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Comment; The three -or four-year programmes allow trainees to develop a balance of skills while working towards recognised automotive apprenticeship qualifications. ^
- Engine No. 212 painstakingly restored for Bentley centenary
- Apprentices bring 1923 four-cylinder back to life
- 3.0-litre originally fitted to Bentley chassis 209
- Engine owned by Royal Artillery Corps School for over 70 years
- Painstaking 700-hour restoration by men and women at Bentley HQ in Crewe
Apprentices at Bentley Motors in Crewe, England, have lovingly restored a historic engine as part of the company’s centenary year celebrations. Engine No. 212 was built by Bentley in 1923 – just four years after founder W.O. Bentley created the most sought-after luxury car brand in the world.
The trainee men and woman at Bentley spent 700 long hours preparing the 3.0-litre, four-cylinder engine, which was completely stripped down to single components as part of the project. Once reassembled, the engine was presented on a purpose-built base for a centenary exhibition at Bentley’s Crewe headquarters.
Amy Denton, an advanced paint apprentice at Bentley Motors, said: “Everybody involved in the restoration felt privileged to be presented with an opportunity to work with such an important piece of history. It allowed us to develop new skills and techniques which will help in our future careers.”
Bentley offers a range of apprenticeship programmes in disciplines ranging from Engineering and Sales & Marketing to HR and Purchasing & Finance. The latest apprenticeship intake, 46 new recruits, recently started with the business, bringing the total number of Bentley apprentices to over 130.
The three -or four-year programmes allow trainees to develop a balance of skills while working towards recognised automotive apprenticeship qualifications. ^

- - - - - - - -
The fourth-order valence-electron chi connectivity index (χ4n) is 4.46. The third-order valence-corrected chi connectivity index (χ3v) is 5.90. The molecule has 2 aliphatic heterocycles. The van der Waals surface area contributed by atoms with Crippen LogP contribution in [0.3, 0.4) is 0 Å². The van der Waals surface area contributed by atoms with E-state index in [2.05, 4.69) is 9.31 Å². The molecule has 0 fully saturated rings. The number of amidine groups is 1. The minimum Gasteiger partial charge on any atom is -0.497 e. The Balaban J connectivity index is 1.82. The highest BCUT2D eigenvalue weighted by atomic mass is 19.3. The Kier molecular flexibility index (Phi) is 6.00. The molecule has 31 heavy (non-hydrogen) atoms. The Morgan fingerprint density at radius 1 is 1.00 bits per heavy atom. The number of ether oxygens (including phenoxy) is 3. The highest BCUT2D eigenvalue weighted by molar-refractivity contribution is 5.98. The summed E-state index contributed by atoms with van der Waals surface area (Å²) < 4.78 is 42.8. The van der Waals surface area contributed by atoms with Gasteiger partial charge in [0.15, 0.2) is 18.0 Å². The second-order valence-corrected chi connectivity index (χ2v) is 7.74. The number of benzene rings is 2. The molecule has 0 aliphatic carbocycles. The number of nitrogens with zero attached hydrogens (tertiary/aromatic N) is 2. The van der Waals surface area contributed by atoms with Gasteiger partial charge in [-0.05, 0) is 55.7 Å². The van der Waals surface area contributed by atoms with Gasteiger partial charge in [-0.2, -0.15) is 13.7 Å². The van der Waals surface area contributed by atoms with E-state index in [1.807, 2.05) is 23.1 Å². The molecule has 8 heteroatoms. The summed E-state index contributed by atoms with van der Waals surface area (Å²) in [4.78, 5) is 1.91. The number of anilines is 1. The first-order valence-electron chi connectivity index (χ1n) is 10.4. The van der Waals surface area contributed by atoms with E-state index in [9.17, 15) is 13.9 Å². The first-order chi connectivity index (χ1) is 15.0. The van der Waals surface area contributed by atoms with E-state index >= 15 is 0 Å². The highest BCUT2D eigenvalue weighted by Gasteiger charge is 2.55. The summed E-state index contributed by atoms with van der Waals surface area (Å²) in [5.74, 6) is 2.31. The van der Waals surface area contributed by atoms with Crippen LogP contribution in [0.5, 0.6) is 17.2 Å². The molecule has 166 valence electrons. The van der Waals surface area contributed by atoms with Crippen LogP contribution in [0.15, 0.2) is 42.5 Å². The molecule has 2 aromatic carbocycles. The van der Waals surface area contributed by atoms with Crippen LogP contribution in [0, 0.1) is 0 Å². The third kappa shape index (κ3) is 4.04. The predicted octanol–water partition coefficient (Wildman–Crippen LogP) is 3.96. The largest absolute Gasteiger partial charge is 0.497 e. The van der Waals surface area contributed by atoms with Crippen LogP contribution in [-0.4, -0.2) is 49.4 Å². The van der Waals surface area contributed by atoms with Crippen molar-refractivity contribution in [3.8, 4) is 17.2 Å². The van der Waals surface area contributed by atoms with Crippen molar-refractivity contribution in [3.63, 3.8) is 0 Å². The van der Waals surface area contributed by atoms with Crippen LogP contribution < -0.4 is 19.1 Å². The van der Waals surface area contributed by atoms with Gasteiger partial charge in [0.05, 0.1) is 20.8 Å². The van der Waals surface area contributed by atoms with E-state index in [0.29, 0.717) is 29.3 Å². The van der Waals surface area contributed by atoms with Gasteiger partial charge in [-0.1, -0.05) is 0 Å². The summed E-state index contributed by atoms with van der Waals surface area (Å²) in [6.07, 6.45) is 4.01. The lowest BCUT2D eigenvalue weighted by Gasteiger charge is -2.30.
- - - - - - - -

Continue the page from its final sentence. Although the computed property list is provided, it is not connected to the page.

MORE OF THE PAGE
Engine No. 212 – Piecing The Story Together... Little is known about the early history of the 3.0-litre, four-cylinder engine No. 212. It was originally paired to chassis 209 and then passed on to an unknown coachbuilder who applied the bodywork. The car would have been driven during the late 1920s when Bentley was enjoying huge racing success at Le Mans.
Eventually, the engine passed on to the Royal Artillery Corps School in Bovington, Dorset, where it was used from 1935 onwards as a training aid to teach students on the workings of the internal combustion engine. Historians at Bentley believe this suggests the owner of chassis 209 might have been a member of the armed forces.
The engine remained in the possession of the Corps until 2011, when it was offered back to Bentley. The unit then sat in safe storage until last year when it was decided that No. 212 should enjoy a new lease of life, undergoing restoration for Bentley’s 2019 centenary celebrations.
Apprentices at Bentley Motors in Crewe managed the entire project themselves, including planning, budgeting, and risk assessment. Additional support came from both internal and external stakeholders.
The engine was stripped down to single components, which were individually photographed, bagged and then logged on a computer for easier reassembly. After the parts were washed and cleaned, blasting equipment was used to remove old paint. The engine was then restored to the colours used by the Royal Artillery Corps School in recognition of that part of the engine’s history.
At the same time, the apprentices designed and built a special plinth which would display the engine at its best. The apprentices obtained chassis diagrams from the original car to create a set of supporting legs that will carry engine No. 212 for years to come. The finishing touch was an information plaque explaining the history of the engine.
Denton added: “We completed the assembly on time and transported it to the centenary event in Crewe where it was displayed next to a current W12 engine, clearly showing how far Bentley’s superlative engines have advanced over the last 100 years.”